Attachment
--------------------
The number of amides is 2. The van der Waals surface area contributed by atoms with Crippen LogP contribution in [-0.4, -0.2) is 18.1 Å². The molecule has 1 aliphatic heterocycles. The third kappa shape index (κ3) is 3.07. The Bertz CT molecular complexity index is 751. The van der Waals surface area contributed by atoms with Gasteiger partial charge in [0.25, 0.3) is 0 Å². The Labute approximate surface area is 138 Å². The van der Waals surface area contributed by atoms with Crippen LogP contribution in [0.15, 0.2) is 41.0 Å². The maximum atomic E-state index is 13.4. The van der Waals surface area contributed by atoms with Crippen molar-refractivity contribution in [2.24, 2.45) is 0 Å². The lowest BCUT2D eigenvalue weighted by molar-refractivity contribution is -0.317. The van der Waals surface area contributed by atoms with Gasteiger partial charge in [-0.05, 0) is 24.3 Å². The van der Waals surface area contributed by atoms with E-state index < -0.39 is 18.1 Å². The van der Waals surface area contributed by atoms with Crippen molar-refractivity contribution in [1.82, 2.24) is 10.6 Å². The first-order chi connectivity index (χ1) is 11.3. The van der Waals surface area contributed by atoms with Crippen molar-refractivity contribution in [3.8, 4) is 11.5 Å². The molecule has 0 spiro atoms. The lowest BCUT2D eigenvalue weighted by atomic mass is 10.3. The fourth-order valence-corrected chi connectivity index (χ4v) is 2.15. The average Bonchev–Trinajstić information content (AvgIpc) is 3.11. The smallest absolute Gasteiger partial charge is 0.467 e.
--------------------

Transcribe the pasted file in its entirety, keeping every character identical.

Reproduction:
The number of amides is 2. The van der Waals surface area contributed by atoms with Crippen LogP contribution in [-0.4, -0.2) is 18.1 Å². The molecule has 1 aliphatic heterocycles. The third kappa shape index (κ3) is 3.07. The Bertz CT molecular complexity index is 751. The van der Waals surface area contributed by atoms with Gasteiger partial charge in [0.25, 0.3) is 0 Å². The Labute approximate surface area is 138 Å². The van der Waals surface area contributed by atoms with Crippen LogP contribution in [0.15, 0.2) is 41.0 Å². The maximum atomic E-state index is 13.4. The van der Waals surface area contributed by atoms with Crippen molar-refractivity contribution in [2.24, 2.45) is 0 Å². The lowest BCUT2D eigenvalue weighted by molar-refractivity contribution is -0.317. The van der Waals surface area contributed by atoms with Gasteiger partial charge in [-0.05, 0) is 24.3 Å². The van der Waals surface area contributed by atoms with E-state index < -0.39 is 18.1 Å². The van der Waals surface area contributed by atoms with Crippen molar-refractivity contribution in [1.82, 2.24) is 10.6 Å². The first-order chi connectivity index (χ1) is 11.3. The van der Waals surface area contributed by atoms with Crippen molar-refractivity contribution in [3.8, 4) is 11.5 Å². The molecule has 0 spiro atoms. The lowest BCUT2D eigenvalue weighted by atomic mass is 10.3. The fourth-order valence-corrected chi connectivity index (χ4v) is 2.15. The average Bonchev–Trinajstić information content (AvgIpc) is 3.11. The smallest absolute Gasteiger partial charge is 0.467 e.